In every relationship, sex has its ups and downs. Some months (or maybe even years) you’ll be going insane almost daily, while others you’ll falter. Many factors, including illness, distance, and child care needs, can cause these ruts. But occasionally a sextrot turns into a sex dryness— and you find that you and your partner haven’t been intimate in a worrying amount of time. Fortunately, it is possible to break the cycle. Ahead, therapists tell us the top ways to end a sexual drought. Note: You may need to break out your calendar app.
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Assess the cause of your sexual drought.
Sexual drought can occur for a variety of reasons, and many of them are completely harmless. So when should you be concerned?
“It’s important to assess your needs and see how much sex you want and what you’re willing to accept,” she says David Tzall, PsyD, a licensed psychologist based in Brooklyn, New York. “Not feeling close or [being] Being separated from your partner may indicate that the lack of sex is affecting your relationship.”
If that happens, you should find the root of the problem. “It’s likely that the couple isn’t having sex because of more fundamental issues in the relationship,” Tzall explains. “If one or both partners aren’t emotionally vulnerable or attuned, the sex may flag.”
To get on the same page, you need to have an honest discussion. Let your partner know how you feel about your sex life and that the lack of sex is worrying you. Then listen to your partner’s point of view. Once you understand each other, you can better tackle the problem. Get help from a couples therapist if needed.
After you’ve decided that you want to end your sex drought as a couple, take a conscious approach to romance.
“Before you engage in sexual activity, try rekindling the flame by planning a romantic date night, showering together, or scheduling a couples massage,” she says Sarita Ford, LCSW-C, a licensed clinical social worker. “Couples can also increase intimacy by understanding and acting within their spouse’s love language.”
Plan a date or pre-date activity that tends towards this love language. By caring for each other on an emotional and romantic level, you set the stage for more intimacy.
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Address the “child problem.”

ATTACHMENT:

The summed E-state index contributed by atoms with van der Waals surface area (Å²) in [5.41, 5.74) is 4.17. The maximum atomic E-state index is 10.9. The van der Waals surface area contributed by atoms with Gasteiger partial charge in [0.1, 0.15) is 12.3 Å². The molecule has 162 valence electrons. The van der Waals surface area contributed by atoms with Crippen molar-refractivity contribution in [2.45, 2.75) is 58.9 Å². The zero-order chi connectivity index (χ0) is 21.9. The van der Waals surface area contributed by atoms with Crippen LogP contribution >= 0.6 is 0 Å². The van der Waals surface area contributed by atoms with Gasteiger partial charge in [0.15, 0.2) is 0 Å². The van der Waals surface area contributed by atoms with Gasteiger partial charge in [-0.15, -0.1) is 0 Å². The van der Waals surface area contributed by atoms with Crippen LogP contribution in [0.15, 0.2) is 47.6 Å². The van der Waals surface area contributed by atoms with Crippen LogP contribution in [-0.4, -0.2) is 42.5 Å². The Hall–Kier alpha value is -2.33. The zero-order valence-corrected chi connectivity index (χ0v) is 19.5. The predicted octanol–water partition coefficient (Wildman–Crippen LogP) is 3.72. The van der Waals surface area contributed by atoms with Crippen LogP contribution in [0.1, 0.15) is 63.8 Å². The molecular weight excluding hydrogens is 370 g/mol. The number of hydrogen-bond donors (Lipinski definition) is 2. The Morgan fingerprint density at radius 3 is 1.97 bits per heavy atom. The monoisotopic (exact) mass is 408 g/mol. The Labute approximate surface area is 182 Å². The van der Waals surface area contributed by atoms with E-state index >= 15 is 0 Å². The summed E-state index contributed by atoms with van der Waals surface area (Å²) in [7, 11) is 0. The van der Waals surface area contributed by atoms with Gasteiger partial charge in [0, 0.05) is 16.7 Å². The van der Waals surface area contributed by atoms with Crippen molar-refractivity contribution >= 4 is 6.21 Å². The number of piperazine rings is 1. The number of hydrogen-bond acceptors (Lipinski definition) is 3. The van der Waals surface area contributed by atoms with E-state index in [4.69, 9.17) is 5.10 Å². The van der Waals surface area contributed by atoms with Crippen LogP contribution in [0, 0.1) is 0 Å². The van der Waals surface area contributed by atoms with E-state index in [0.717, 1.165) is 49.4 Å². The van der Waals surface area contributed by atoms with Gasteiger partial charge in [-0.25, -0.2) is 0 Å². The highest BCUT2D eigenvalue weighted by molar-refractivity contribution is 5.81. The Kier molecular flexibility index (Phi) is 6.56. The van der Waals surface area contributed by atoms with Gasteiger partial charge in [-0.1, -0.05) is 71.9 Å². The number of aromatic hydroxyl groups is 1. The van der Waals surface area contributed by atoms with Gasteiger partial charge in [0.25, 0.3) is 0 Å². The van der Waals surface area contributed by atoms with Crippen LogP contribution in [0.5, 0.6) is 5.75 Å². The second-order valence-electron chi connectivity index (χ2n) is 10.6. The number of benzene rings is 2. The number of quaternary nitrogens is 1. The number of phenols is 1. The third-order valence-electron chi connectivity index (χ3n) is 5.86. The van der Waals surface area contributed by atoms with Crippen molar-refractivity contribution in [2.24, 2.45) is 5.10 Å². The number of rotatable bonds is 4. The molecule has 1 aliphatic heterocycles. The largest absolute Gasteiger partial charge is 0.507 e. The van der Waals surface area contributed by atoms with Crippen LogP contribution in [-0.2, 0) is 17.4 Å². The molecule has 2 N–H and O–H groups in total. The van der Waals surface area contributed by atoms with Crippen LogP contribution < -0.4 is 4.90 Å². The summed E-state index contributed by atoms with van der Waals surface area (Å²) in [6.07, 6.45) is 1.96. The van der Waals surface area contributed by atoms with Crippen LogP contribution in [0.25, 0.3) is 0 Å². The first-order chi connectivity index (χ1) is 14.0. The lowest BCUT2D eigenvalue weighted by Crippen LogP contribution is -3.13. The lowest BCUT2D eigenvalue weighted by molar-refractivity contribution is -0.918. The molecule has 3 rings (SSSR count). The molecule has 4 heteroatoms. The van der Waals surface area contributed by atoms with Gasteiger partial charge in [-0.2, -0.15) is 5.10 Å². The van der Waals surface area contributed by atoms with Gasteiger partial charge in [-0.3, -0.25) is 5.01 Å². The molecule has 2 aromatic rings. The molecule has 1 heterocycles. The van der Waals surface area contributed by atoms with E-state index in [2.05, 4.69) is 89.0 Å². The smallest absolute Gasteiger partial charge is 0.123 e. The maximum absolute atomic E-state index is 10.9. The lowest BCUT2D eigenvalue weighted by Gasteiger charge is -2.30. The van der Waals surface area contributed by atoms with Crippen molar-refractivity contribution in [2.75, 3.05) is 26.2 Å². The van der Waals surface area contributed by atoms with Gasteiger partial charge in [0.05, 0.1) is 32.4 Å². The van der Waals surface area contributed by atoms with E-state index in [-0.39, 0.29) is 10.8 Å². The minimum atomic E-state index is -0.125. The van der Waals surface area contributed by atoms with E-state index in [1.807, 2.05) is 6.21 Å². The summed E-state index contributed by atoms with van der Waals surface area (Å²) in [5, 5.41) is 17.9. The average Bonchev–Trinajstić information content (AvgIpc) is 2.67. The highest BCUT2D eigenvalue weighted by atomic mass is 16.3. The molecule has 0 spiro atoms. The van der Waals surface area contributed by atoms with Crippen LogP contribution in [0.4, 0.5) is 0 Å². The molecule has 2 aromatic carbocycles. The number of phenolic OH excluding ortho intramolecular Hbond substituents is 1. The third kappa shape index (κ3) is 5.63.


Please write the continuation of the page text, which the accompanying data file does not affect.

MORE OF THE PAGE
One of the most common reasons couples find themselves in a sexual drought is parental commitments.
“After kids, sex tends to be less frequent,” she says Jess O’Reilly, PhD, resident sex expert at Astroglide. “There are exceptions, but it’s common for couples to invest more in their roles as parents than in their roles as partners after the birth of a child and while raising children.” Unfortunately, this can lead to a lack of connection, attraction, and sexual tension , notes O’Reilly.
Coming back from this kind of sex drought requires a conscious shift. “Stop calling each other mom or dad; stop putting your children before your relationship; stop making excuses and thinking that when the kids move out, your relationship will still be intact,” says O’Reilly. “You have to invest in a relationship to make sure it’s happy and fulfilling.”
Integrate intimacy into your everyday life.
Sex isn’t the only way to get more intimate; The way you show your affection in everyday life also plays a role. “There are other forms of physical connection that are just as necessary, like cuddling, spooning, massaging, hugging, and holding hands,” says Tzall. “The desire for sex originates far beyond the bedroom.”
Something as simple as a sensual glance or a brief PDA moment can set the ball rolling.
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Make time for intimacy.
Another way to be more conscious about your sex life is to plan it thoroughly. “Rather than leaving it up in the air, you may need to plan when you’re going on dates or having intimate time,” says Tzall. “Without that kind of planning, it can fall by the wayside. It’s easy to get lazy in a relationship and postpone activities or rely on the other person to plan and do it.”
By taking the initiative, you ensure that you make time for your relationship and show your partner how much you care.
Another activity to put on your calendar is a six-month check-in, O’Reilly suggests. “Write down on a piece of paper how often you want to have sex. Below your number, write down how often you think your partner would like to have sex,” says O’Reilly. Have your partner do the same, and then compare your answers. “Laugh, discuss, and then address strategies to meet somewhere in the middle.”
During your check-in, O’Reilly suggests chatting about other sex-related topics as well. For example, you can plan what you both will do when one person is in the mood and the other isn’t, how to support each other’s interest in sex, and how to stay connected when sex is off the table.
By having these conversations, you pave the way for deeper emotional intimacy and clearer communication, making sexual dry spells less frequent.